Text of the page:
Energy meets AI: flexibility instead of idle wind turbines
Machine learning can help us to manage green energy – so that we can push ahead with the energy transition. The research project DESIGNETZ provides evidence of this.
Germany is on its way to having a sustainable energy supply: by the year 2030, 80 percent of the country's electricity requirements will be covered by renewables, according to the coalition agreement of the federal government. In 2020, the figure was around just 46 percent.
But despite the fact that we are still not producing enough electricity from renewable sources, it is not unusual for wind turbines to be standing idle. One reason: wind power and photovoltaic installations are dependent on the weather; it is therefore much more difficult to plan how much they can feed into the grid than it is with conventional large power plants. If there is a surplus, for example because of stormy weather in the north of the country, the plants are brought to a halt.
This lack of stability can be balanced out by integrating flexibility into the power grid, for example by coupling volatile electricity generation plants with heat storage units. The storage units can take up the excess energy, providing relief for the power grid and thus preventing the generating plants from being switched off. The decisive currency for the success of the energy transition is thus not just the megawatt – but also flexibility.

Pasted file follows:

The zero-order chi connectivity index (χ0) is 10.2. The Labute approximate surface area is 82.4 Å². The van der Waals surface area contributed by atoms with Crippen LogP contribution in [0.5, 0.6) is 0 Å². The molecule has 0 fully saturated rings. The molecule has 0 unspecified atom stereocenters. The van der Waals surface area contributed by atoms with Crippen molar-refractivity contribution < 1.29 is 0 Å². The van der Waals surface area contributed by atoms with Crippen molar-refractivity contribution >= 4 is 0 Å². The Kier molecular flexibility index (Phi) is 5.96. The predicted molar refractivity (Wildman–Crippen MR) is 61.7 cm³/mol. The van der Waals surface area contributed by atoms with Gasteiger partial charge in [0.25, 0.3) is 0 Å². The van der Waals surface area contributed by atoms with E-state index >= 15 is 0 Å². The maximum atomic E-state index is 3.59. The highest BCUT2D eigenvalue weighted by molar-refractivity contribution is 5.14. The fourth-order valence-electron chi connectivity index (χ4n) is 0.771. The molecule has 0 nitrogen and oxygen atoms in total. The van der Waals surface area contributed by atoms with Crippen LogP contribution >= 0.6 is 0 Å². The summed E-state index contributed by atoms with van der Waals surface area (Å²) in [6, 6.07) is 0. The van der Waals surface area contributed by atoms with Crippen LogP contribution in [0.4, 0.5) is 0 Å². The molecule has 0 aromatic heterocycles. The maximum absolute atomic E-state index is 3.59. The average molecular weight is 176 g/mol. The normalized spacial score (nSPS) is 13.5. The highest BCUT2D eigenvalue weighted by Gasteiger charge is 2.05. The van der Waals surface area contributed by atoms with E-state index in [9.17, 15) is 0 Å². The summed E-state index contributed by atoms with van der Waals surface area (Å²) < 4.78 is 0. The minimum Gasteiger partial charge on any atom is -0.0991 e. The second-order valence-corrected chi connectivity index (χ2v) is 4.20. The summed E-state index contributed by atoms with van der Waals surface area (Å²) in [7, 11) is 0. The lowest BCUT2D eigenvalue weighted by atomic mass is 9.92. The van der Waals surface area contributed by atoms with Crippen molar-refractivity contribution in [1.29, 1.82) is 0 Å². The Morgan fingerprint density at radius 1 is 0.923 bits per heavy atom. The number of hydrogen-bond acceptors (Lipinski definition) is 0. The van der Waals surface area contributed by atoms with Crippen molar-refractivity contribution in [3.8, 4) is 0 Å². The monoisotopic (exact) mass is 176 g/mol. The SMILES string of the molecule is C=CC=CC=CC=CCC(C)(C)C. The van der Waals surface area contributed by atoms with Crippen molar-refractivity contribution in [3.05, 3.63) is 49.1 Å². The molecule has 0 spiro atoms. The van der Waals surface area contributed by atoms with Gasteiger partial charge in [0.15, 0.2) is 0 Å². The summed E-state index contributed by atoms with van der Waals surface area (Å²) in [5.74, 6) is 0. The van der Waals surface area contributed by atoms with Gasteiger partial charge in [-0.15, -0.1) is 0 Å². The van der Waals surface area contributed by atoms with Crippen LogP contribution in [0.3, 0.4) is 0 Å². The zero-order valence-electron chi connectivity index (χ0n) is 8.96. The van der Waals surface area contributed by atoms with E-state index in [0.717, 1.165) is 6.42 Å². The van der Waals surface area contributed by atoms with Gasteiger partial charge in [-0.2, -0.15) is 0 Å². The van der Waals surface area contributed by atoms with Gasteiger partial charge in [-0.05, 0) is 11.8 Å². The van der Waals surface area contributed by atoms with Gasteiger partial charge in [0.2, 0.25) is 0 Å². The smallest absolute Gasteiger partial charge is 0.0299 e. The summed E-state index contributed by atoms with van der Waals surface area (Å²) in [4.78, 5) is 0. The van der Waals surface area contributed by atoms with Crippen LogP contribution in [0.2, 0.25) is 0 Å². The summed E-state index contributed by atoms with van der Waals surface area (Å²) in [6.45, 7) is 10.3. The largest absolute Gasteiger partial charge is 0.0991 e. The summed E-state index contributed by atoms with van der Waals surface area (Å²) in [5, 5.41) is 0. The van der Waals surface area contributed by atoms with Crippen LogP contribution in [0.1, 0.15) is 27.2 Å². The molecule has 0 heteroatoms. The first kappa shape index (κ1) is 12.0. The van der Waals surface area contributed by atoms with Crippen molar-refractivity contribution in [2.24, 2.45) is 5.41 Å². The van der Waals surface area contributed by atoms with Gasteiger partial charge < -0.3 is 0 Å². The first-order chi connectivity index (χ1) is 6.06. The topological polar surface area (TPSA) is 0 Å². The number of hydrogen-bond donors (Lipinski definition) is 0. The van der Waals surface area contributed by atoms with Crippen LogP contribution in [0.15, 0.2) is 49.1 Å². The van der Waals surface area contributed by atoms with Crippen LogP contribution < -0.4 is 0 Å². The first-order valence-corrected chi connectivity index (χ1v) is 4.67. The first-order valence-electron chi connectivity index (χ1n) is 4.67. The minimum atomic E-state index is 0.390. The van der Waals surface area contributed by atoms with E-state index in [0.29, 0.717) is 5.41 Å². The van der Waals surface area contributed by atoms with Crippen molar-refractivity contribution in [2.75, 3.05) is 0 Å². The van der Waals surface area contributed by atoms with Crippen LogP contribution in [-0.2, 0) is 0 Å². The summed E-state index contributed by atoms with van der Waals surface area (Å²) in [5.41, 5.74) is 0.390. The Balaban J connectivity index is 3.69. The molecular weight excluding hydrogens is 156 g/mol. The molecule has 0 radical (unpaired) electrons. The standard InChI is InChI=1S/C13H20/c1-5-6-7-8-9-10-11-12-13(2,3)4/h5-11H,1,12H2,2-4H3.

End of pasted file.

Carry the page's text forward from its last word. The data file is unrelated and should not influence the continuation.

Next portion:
How can flexibility be predicted?
The provision of flexibility was therefore the focal point of the research project DESIGNETZ, a sub-project of SINTEG, a project funded by the Federal Ministry of Economic Affairs (BMWi). As well as looking at other ways of using new technologies, the focus here was on the use of Power-to-Heat (P2H) and combined heat and power (CHP) plants.
A key question: How can flexibility be predicted in a better way? This is important in order that available storage capacity can also be made use of. A team from umlaut examined this question as part of the DESIGNETZ project, set up the demonstration units for managing the flexibility of the P2H and CHP plants, and integrated them into the overall system.
Diagram showing how P2H can be integrated into the power grid (source: DESIGNETZ Dokumentation Band 2, p. 121)
Using Artificial Intelligence to forecast flexibility potentials
The core of the project: a machine learning model that helps to predict flexibility potentials. With this goal in mind, sensor data was used to first of all determine the current values for the available flexibility of the individual plants across a defined testing period. This allowed training data for the prediction of flexibility to be collected over a period of almost a year. In the case of the P2H plants, an average flexibility of 40kW was determined for the 29 plants which were connected up to the demonstration unit. For the three CHP plants that were connected up to the demonstration unit, evidence of the availability of flexibility was provided in up to 9 percent of the times tested during operation.